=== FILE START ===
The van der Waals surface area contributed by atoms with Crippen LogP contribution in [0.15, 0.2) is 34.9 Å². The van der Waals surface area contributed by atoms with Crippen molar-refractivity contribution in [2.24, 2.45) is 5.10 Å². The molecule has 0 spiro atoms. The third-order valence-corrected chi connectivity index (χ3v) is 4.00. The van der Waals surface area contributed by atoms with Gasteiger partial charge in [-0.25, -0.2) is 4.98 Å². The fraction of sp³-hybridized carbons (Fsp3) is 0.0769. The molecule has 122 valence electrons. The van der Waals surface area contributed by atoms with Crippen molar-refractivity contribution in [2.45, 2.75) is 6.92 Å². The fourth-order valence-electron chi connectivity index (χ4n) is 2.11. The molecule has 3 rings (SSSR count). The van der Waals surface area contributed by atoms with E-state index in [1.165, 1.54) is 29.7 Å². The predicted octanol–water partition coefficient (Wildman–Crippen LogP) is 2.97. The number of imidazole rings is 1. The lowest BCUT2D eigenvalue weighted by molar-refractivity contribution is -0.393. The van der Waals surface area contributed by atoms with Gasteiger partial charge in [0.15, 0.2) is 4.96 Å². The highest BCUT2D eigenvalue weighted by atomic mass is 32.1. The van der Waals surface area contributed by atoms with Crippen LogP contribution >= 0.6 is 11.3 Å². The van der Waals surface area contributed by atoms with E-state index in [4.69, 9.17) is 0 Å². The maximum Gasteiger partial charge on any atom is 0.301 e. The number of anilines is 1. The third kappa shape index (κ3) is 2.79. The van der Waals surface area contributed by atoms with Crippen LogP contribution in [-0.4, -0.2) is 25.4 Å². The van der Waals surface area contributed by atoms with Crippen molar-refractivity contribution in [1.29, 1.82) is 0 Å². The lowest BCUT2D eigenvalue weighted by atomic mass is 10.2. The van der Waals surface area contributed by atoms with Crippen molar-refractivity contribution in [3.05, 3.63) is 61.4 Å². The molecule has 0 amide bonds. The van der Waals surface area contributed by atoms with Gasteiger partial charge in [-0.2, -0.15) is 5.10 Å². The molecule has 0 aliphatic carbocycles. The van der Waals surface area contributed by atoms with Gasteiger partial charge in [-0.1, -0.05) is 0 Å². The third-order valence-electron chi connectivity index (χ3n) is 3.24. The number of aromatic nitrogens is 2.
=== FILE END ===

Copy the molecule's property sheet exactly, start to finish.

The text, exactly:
The van der Waals surface area contributed by atoms with Crippen LogP contribution in [0.15, 0.2) is 34.9 Å². The van der Waals surface area contributed by atoms with Crippen molar-refractivity contribution in [2.24, 2.45) is 5.10 Å². The molecule has 0 spiro atoms. The third-order valence-corrected chi connectivity index (χ3v) is 4.00. The van der Waals surface area contributed by atoms with Gasteiger partial charge in [-0.25, -0.2) is 4.98 Å². The fraction of sp³-hybridized carbons (Fsp3) is 0.0769. The molecule has 122 valence electrons. The van der Waals surface area contributed by atoms with Crippen molar-refractivity contribution in [2.45, 2.75) is 6.92 Å². The fourth-order valence-electron chi connectivity index (χ4n) is 2.11. The molecule has 3 rings (SSSR count). The van der Waals surface area contributed by atoms with E-state index in [1.165, 1.54) is 29.7 Å². The predicted octanol–water partition coefficient (Wildman–Crippen LogP) is 2.97. The number of imidazole rings is 1. The lowest BCUT2D eigenvalue weighted by molar-refractivity contribution is -0.393. The van der Waals surface area contributed by atoms with Gasteiger partial charge in [0.15, 0.2) is 4.96 Å². The highest BCUT2D eigenvalue weighted by atomic mass is 32.1. The van der Waals surface area contributed by atoms with Crippen LogP contribution >= 0.6 is 11.3 Å². The van der Waals surface area contributed by atoms with E-state index in [4.69, 9.17) is 0 Å². The maximum Gasteiger partial charge on any atom is 0.301 e. The number of anilines is 1. The third kappa shape index (κ3) is 2.79. The van der Waals surface area contributed by atoms with Crippen LogP contribution in [-0.4, -0.2) is 25.4 Å². The van der Waals surface area contributed by atoms with Crippen molar-refractivity contribution in [1.29, 1.82) is 0 Å². The lowest BCUT2D eigenvalue weighted by atomic mass is 10.2. The van der Waals surface area contributed by atoms with Crippen molar-refractivity contribution in [3.05, 3.63) is 61.4 Å². The molecule has 0 amide bonds. The van der Waals surface area contributed by atoms with Gasteiger partial charge in [-0.2, -0.15) is 5.10 Å². The molecule has 0 aliphatic carbocycles. The van der Waals surface area contributed by atoms with Gasteiger partial charge in [-0.1, -0.05) is 0 Å². The third-order valence-electron chi connectivity index (χ3n) is 3.24. The number of aromatic nitrogens is 2.